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#150434 03/25/05 11:10 AM
Joined: Sep 2003
Posts: 123
I do factory maintenance and sometimes we draw a real crowd of Looky-Lous. ANy ideas on cutting down the distractions??

My personal thought involve pyrothechincs.

Arc Flash PPE Clothing, LOTO & Insulated Tools
#150435 03/25/05 12:46 PM
Joined: Jan 2005
Posts: 354
pdh Offline
Unfortunately, any pyrotechnics may just draw even more of them around. You might be better off talking about "your father in-law's hemorrhoid operation that you were a spectator for".

#150436 03/25/05 06:19 PM
Joined: Jul 2002
Posts: 8,443
Likes: 3
That's a rather interesting point you bring up. [Linked Image]
Having distractions of any sort while doing work in a Hot panel or the like, isn't good at all.
Especially when you get some idiot, that comes up behind you and for a joke, claps thier hands together.
If I'm doing any "serious" sort of work in a panel, I use cones and bordering tape to make the area a "No-Go" zone.
This also gives you a fair degree of working space around behind you.
Failing that, I just politely tell people that I've got work to do and can't afford to be distracted.

#150437 03/28/05 01:09 PM
Joined: Mar 2005
Posts: 15
I think that the idea of "site control" falls appropriately on the shoulders of the qualified worker performing the task. OSHA speaks to barricades and the possibility of attendants if necessary. Safe approach distances are a required part of safe electrical work practices training. You'll be hard pressed to eliminate the on-lookers, however if they are far enough away from you, let them look?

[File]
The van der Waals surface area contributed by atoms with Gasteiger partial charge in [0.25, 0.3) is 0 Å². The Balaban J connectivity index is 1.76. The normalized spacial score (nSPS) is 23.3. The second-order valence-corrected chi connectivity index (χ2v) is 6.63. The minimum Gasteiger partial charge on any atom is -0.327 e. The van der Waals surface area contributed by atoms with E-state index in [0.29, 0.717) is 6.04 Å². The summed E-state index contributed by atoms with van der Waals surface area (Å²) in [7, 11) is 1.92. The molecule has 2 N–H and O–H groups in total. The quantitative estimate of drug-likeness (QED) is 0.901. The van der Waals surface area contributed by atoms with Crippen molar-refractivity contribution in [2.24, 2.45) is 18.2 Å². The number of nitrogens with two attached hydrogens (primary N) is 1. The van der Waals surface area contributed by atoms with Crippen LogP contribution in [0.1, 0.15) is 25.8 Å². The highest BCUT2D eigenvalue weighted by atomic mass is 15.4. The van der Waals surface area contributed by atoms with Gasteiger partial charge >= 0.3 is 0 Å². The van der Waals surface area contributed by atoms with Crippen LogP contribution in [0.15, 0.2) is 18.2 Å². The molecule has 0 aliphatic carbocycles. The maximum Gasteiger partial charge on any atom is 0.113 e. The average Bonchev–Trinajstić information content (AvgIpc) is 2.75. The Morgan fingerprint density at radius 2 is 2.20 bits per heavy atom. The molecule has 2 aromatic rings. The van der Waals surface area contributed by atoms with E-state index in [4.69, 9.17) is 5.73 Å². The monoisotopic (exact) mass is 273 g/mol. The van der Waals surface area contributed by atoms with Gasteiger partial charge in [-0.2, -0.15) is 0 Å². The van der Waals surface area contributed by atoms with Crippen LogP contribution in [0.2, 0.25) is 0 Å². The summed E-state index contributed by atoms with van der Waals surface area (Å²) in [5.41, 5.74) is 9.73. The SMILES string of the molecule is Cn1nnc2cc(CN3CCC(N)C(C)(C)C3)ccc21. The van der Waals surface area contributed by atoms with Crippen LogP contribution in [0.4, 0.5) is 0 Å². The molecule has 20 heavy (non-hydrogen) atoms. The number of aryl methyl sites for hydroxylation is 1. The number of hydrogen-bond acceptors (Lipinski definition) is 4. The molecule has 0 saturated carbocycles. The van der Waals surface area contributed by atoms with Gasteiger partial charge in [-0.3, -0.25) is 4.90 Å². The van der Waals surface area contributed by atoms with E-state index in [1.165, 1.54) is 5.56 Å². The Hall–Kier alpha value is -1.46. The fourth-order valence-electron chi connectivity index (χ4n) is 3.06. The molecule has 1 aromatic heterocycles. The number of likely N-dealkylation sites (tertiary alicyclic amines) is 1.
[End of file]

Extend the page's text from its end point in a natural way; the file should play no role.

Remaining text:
The next question is how far away is safe?

I would think that the limited approach distance or the flash protection boundary (which ever is farther) would be a good place to start. Further consideration would have to be given to the type of work going on around you. This could easily extend your boundary.

#150438 04/07/05 04:12 AM
Joined: Jul 2002
Posts: 8,443
Likes: 3
The next question is how far away is safe?
That's a rather good question.
Personally, if I'm doing any Live work, I set the area around the Switch-board panel out like this:
  • Left and Right-Hand side clearance, from the centre of the panel is 3 metres (9ft) each side.
    This includes room for tools, wire and other such things.
  • Rear-ward clearance, this is very important, you don't want people bumping you or getting in your way while you are working in a potentially dangerous situation.
    I use at least a metre (3ft) behind me.

One other thing is, don't let others distract you.
You are there to do a job, lets get it done.
There are some people around that you wouldn't want in the same Zip Code as you while you are doing Panel work.
It is up to the person doing the work to ensure thier own safety.
Running to the Boss because you didn't make things safe and copped it as a result, isn't a legal defence in my opinion.
Look after yourself, because no-one else will.
Just my $0.02 worth. [Linked Image]

#150439 05/01/05 07:10 AM
Joined: Jul 2002
Posts: 8,443
Likes: 3
Just an addendum to my last post.
I did a job on a Live 33kV Pad-mount Transformer last weekend, to connect in new 400V Distribution Mains.(Under the Sidewalk)
An elderly fella came out from the house next to the transformer and told me to get the Hell out of the place!. [Linked Image]
I told him I worked for the local PoCo and produced my ID card (Considering I was wearing PoCo overalls and jerkin)
He used to be the old Lines Supervisor at the PoCo!. [Linked Image]
We were talking about different things and I said to him to stop talking while I changed the Auto-Tap Changer.
He said to me that all this Live stuff these days is a joke.
I can't dis-agree with a guy that had 45 years experience with everything from 230V to 33kV and all things in between.
They worked dead in them days, he made sure of it!.
Being a Liney that uses Live Glove and Barrier techniques, where did we go wrong?.
Or are we just puppets, nowdays?.

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